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OK, you heard talk there at a Transpacific Trade deal. And as American officials ponder the nation's economic future, many Americans are saving for their own futures. Some may hardly realize they're doing it. Increasing numbers of people are saving for retirement through their employers' 401(k) programs. In recent years, they've been given a strong nudge by their employers to do that. But progress may have more to do with psychology than finance.

NPR's Chris Arnold explains.

CHRIS ARNOLD, BYLINE: The big change is that more employers are automatically enrolling employees in retirement savings programs, and more are automatically increasing the amount that employees contribute. And all of that is a big deal because without it, a lot of people don't save anything. A recent survey by TIAA CREF found that compared to setting up a retirement account, Americans spend more time choosing a flat panel TV or what restaurant to have a birthday party at.

MARY HAKKEN-PHILLIPS: Yeah, it's kind of embarrassing to admit that I spend a lot more time doing other things.

ARNOLD: Mary Hakken-Phillips is a 33-year-old executive assistant in Chicago. She spends a lot of time planning vacations. Like many Americans, she knows that she should be saving for retirement. But even though works at a financial services company...

HAKKEN-PHILLIPS: I was hired in June of 2010 and they gave me a very sophisticated folder of retirement investment options. And It was so complex and thick that I - basically glazed over when they handed it to me.

ARNOLD: And still, four years later, she's not saving anything. Now, we like to think of ourselves as rational creatures. But actually, research shows that when it comes to making financial decisions, people can behave a lot like, well, monkeys.

LAURIE SANTOS: As the monkeys entered the door of the market a human would give them a big wallet full of tokens so they could actually trade the tokens with one these two guys here.

ARNOLD: That's Laurie Santos. She's a researcher giving a TED Talk about experiments where she gave monkeys money or tokens and asked them to make financial decisions. Some were simple, like here a monkey named Honey has one token and a choice of which plate of food to buy.

SANTOS: Here's their choice, 1 grape or 2 grapes. You can see Honey, very good monkey economist, goes with the guy who gives more.

ARNOLD: But the kind of amazing things is that even with much more complex decisions, Santos says the monkey responses match the most common human responses exactly. And when it comes to saving some of those tokens to buy food with later on. As you might imagine...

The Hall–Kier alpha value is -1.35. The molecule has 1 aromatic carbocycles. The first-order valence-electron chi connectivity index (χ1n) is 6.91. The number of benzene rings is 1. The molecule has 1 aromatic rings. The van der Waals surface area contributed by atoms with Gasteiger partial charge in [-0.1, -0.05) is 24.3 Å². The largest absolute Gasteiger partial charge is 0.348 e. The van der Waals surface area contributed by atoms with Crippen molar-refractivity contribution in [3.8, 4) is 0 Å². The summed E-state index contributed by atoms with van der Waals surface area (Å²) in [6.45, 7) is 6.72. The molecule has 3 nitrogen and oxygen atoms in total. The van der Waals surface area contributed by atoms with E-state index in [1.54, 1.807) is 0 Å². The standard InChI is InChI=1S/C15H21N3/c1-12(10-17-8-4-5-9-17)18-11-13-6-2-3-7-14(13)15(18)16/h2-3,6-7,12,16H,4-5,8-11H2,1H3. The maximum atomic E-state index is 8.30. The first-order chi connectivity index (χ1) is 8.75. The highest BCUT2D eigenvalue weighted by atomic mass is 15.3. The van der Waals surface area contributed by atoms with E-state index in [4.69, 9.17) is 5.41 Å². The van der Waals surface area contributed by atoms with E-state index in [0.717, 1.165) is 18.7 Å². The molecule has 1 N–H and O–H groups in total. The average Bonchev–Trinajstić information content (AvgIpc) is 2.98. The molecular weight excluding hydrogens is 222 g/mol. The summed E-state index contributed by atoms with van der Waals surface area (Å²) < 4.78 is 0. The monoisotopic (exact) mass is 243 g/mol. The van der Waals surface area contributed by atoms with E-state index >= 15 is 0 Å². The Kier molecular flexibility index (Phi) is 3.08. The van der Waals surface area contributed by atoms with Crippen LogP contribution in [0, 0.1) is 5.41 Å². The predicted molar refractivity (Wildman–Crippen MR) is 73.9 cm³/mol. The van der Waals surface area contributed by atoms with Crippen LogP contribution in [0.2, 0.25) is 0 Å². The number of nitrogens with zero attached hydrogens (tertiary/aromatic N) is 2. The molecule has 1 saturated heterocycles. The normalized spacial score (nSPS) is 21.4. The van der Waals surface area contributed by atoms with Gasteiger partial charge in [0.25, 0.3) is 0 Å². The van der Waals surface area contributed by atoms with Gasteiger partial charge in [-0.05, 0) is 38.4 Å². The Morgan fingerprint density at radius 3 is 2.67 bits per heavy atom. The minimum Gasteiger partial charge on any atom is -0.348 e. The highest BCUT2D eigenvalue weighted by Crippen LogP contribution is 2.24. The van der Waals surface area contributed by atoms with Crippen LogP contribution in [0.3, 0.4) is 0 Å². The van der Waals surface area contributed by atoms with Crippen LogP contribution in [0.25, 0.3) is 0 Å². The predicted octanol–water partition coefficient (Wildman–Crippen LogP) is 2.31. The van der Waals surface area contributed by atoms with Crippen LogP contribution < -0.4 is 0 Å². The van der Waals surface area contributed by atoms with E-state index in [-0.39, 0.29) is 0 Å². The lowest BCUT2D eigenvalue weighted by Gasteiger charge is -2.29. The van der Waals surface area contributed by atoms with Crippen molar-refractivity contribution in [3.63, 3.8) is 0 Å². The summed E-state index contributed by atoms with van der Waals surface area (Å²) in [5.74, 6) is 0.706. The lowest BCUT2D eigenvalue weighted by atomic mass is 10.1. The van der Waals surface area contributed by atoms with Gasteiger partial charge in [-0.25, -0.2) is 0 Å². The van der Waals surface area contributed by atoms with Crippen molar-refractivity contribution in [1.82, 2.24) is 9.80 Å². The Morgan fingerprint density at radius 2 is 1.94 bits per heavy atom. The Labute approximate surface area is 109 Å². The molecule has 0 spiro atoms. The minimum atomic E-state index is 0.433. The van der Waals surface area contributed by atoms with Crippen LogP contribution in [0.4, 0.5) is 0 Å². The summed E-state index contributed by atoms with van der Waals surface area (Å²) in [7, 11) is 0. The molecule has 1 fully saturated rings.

SANTOS: One thing we never saw in the monkey marketplace was any evidence of saving, you know, just like our own species.

ARNOLD: There are all kinds of complicated psychological and behavioral explanations, with terms like loss aversion and hyperbolic discounting. But the bottom line is that researchers have figured something out. If a company signs up its workers for a retirement account automatically, instead of relying on them to fill out the paperwork and make decisions, the stuff that derailed Mary Hakken-Phillips, if all that's done automatically for people, that makes a huge difference.

People can opt out and decide not to save, but they don't opt out.

ROB AUSTIN: We find that it drastically increases participation rates in the plan.

ARNOLD: Rob Austin is director of retirement research at Aon Hewitt. It's a consulting firm and it works with hundreds of big companies on their retirement programs for their employees.

AUSTIN: Our latest data, and this is based off where people were at year-end 2013, average participation for plans subject to automatic enrollment was at 84.6 percent.

ARNOLD: So this approach gets the vast majority of employees to save for retirement. And more companies are doing it. Austin says, a few years ago, after the government gave the green light, there was a big change. Of large companies he tracks, three times as many started offering automatic enrollment, 60 percent now do it. But in just the past couple of years, that momentum has stalled.

AUSTIN: It's a trajectory that is good, but one that we would like to see continue to increase.

ARNOLD: Also Austin would like to see more firms automatically increasing the amount that employees save. Many firms start workers off automatically saving just 3 percent of their income. Ironically, that's less than what people choose to save at other companies when they finally do get around to signing up on their own. So...

AUSTIN: Keeping people in at 3 percent and leaving them at 3 percent is not going to generate enough retirement income for individuals.

ARNOLD: And a lot of companies still aren't doing any of this. Half of all American workers still don't have access to any kind of employer sponsored 401(k)-type retirement plan, let alone auto-enrollment. Chris Arnold, NPR News.

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